China needs to dispel perceptions that it is playing a divide-and-rule approach to Asean. It should also stop objecting to bringing the South China Sea question onto the agenda of the Asean Regional Forum and the East Asia Summit, on the pretext that not all Asean members are party to the dispute and outside countries such as the United States have no business even discussing the issue. This has the effect of undermining the very idea of Asean centrality or relevance that Beijing purports to uphold. It’s hard to see what the rationale for having these meetings might be without discussion of one of the most serious challenges to regional security and well-being.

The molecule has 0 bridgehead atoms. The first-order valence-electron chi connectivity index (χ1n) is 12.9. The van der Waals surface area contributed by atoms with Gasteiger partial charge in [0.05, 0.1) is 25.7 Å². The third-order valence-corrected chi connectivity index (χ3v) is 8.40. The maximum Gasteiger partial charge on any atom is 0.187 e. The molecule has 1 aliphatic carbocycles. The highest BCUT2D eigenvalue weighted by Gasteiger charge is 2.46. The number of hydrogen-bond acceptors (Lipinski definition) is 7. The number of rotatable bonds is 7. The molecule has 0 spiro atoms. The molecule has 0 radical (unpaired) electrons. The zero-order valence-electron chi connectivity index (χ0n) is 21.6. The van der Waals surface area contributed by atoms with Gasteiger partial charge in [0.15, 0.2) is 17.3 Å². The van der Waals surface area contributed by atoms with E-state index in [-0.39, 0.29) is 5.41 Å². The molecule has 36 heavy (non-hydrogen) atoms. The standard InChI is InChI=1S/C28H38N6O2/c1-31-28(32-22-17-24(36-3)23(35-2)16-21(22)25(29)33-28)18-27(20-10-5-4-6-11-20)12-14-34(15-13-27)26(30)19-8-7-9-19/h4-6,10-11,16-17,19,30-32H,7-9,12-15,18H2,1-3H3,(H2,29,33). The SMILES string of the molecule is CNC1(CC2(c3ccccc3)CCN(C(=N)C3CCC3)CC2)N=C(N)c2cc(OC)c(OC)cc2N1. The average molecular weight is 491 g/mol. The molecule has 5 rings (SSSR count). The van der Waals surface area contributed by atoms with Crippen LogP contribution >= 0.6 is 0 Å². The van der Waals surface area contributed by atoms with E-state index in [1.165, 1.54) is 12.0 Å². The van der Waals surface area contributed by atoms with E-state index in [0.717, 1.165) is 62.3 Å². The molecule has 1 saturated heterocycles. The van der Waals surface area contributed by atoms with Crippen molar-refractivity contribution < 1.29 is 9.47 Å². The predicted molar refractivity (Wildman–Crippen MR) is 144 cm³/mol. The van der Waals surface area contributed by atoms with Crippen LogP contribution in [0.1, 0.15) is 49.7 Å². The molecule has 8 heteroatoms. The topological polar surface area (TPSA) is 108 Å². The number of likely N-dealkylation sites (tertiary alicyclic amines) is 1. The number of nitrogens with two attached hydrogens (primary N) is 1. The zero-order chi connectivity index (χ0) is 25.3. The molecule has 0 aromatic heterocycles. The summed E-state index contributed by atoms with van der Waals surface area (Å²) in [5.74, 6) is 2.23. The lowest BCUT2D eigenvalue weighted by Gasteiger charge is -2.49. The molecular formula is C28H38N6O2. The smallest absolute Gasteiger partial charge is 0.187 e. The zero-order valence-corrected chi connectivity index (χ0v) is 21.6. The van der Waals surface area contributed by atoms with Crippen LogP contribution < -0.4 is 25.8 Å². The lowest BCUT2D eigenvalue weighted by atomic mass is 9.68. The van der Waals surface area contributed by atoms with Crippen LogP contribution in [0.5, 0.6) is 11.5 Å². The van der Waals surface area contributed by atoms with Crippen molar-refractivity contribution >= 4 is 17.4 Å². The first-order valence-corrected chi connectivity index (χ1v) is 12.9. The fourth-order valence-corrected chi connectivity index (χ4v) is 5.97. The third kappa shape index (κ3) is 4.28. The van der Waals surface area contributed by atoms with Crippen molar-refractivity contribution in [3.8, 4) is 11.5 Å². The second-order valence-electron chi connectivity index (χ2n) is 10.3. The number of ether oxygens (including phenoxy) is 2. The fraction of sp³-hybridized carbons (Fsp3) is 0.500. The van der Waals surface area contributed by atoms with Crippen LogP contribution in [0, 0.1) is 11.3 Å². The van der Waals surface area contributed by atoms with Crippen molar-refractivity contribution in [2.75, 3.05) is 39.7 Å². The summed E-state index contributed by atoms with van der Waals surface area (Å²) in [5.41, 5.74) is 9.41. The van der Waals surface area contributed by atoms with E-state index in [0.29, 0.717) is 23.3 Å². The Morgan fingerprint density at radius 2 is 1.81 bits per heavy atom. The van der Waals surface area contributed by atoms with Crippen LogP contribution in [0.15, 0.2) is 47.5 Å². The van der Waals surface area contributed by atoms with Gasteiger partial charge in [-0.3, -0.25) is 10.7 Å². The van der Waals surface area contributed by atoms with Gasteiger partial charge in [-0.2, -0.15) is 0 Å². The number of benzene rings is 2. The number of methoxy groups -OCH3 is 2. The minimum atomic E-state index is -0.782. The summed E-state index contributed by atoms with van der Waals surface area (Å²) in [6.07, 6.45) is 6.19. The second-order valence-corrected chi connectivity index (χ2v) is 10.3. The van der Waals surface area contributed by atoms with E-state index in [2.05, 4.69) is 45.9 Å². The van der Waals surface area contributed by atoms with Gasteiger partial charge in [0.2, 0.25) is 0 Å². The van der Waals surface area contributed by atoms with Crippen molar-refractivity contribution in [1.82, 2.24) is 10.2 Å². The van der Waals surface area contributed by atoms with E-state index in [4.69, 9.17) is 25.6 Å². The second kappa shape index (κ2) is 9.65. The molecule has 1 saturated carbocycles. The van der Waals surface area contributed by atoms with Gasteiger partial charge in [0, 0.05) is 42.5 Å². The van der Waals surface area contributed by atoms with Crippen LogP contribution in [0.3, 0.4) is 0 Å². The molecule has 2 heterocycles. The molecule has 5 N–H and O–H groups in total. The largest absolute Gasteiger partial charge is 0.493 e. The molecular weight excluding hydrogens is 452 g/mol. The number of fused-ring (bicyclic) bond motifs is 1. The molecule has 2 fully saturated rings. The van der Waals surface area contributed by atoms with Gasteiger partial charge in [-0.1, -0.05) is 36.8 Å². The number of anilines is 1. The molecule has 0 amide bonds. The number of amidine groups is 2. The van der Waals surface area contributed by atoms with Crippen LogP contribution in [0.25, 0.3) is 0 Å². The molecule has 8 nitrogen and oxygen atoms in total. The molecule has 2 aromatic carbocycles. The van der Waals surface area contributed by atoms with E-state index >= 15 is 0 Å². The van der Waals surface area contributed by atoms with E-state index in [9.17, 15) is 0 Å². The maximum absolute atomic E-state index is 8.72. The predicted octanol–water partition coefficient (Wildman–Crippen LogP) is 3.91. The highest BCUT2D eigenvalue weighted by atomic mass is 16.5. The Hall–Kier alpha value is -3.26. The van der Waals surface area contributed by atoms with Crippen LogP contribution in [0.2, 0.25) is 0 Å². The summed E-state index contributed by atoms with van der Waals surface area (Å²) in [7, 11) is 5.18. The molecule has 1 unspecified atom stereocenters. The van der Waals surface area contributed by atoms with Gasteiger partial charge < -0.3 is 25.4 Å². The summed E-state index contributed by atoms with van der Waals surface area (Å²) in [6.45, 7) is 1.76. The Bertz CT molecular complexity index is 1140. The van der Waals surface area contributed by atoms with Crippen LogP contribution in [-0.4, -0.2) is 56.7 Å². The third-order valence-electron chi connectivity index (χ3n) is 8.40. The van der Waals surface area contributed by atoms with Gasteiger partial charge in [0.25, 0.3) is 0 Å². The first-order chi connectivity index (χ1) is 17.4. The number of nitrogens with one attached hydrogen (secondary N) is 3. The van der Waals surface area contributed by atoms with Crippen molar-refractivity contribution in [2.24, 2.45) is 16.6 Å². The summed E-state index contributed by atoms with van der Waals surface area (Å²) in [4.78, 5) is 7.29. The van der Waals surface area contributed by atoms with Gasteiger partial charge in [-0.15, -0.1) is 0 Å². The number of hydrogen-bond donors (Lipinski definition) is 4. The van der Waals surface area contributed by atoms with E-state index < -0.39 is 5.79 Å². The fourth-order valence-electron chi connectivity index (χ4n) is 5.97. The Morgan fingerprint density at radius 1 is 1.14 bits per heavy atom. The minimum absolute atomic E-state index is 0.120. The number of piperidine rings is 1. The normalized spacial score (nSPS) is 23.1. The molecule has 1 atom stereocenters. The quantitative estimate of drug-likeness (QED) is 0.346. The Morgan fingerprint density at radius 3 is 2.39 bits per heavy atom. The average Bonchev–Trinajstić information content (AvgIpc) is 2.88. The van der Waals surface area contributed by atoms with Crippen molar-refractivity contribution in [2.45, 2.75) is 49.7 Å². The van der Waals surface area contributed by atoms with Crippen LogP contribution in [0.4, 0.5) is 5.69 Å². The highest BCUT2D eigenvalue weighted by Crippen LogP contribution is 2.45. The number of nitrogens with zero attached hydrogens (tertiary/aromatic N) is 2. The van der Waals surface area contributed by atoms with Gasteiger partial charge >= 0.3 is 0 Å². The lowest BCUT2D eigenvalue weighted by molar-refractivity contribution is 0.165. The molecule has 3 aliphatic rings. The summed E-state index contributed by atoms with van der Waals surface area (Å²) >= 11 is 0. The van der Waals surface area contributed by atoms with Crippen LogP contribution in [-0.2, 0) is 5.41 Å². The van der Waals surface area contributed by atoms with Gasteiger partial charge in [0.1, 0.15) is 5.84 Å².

As for Asean, it must not remove itself from the South China Sea issue. If anything, it should give even more focused attention to the disputes. One must not forget the lessons of the conflict triggered by the Vietnamese invasion and occupation of Cambodia from December 1978 to September 1989. Neither Vietnam nor Cambodia were members of Asean, and only Thailand was regarded as the “frontline state.” Then, Asean decided to involve itself in a conflict between two non-members because it considered the Vietnamese action a breach of regional norms and a threat to regional stability. Today, four of Asean members are parties to the conflict, out of which two are “frontline states”: Philippines and, ironically enough, Vietnam. The South China Sea conflict poses an even more serious threat to regional stability, and it is a legitimate concern of Asean as a group.